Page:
The party appears to want to repress any unrest that it sees as endangering national unity. The reaction from the SAR is a bit like that of a rebellious teenager.

As long as the party continues to take this stand, we will continue to see these kinds of protests in Hong Kong with people wearing de-Sinicisation badges.

Wong Hui-ki, Yau Yat Chuen


Reports on deaths lacked sensitivity

You have recently reported on two sudden deaths that may have been suicides. I have been very disappointed by the way that you have covered these stories.

The Guardian newspaper's code of conduct states that "Journalists are asked to exercise particular care in reporting suicide or issues involving suicide, bearing in mind the risk of encouraging others. This should be borne in mind both in presentation, including the use of pictures, and in describing the method of suicide … The feelings of relatives should also be carefully considered."

Yet you appear to believe that your readers are entitled to know almost exactly what happened, including who found the body and where.

I submit that actually it would be perfectly adequate to report the name of the person and the fact that they had been found dead.

In both cases you went on to offer depression as a diagnosis. Again, I fail to see how this can possibly be helpful.

Depression is a serious illness that is difficult to treat, and yet the term is widely misused, leading some to believe that it is nothing more than feeling upset or stressed at work.

In due course there will be inquests, but in the immediate aftermath of an event that is so devastating for family and friends, it is not helpful for newspapers to provide information that none of us really need to know and speculation about medical conditions.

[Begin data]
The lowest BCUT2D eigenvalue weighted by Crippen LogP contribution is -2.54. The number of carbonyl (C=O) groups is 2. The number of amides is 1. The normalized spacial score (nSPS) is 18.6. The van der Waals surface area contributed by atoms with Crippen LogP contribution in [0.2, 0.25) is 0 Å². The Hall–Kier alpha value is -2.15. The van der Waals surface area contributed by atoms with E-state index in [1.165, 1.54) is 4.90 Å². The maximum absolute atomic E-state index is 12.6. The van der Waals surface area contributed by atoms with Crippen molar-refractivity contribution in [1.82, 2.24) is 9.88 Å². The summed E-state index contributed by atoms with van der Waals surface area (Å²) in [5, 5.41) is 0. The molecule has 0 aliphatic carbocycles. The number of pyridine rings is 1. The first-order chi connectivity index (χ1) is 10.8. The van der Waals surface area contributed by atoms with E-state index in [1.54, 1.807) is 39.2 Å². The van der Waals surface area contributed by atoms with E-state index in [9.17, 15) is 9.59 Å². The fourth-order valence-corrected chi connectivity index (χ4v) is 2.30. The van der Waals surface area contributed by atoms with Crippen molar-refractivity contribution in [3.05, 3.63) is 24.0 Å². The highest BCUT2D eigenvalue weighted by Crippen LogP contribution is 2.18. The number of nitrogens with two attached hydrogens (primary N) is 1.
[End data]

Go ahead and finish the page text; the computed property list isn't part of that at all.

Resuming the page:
Chris Tringham, Sha Tin


Firms can do better if staff get enough rest

The Labour Department report on standard working hours has outlined the disadvantages of such legislation, suggesting that the business community would be adversely affected.

I understand the department's concerns, but, last year when a statutory minimum wage law was introduced, there were dire predictions about how companies would struggle. This has not happened.

In fact, limiting weekly working hours and ensuring paid overtime can be successful. It ensures employees of a company have more spare time, and this can lead to them being less stressed.

They have a greater sense of belonging to the company and will likely be more productive and produce better quality work. As a result the firm will benefit.

Staff will have a greater incentive to work overtime if they are being paid.

They will be better able to strike the right balance between work and recreation, which will help with their all-round development. People who do not have enough time to spend with their families can suffer physical and psychological problems.

Lydia Chau Hiu-fung, Tuen Mun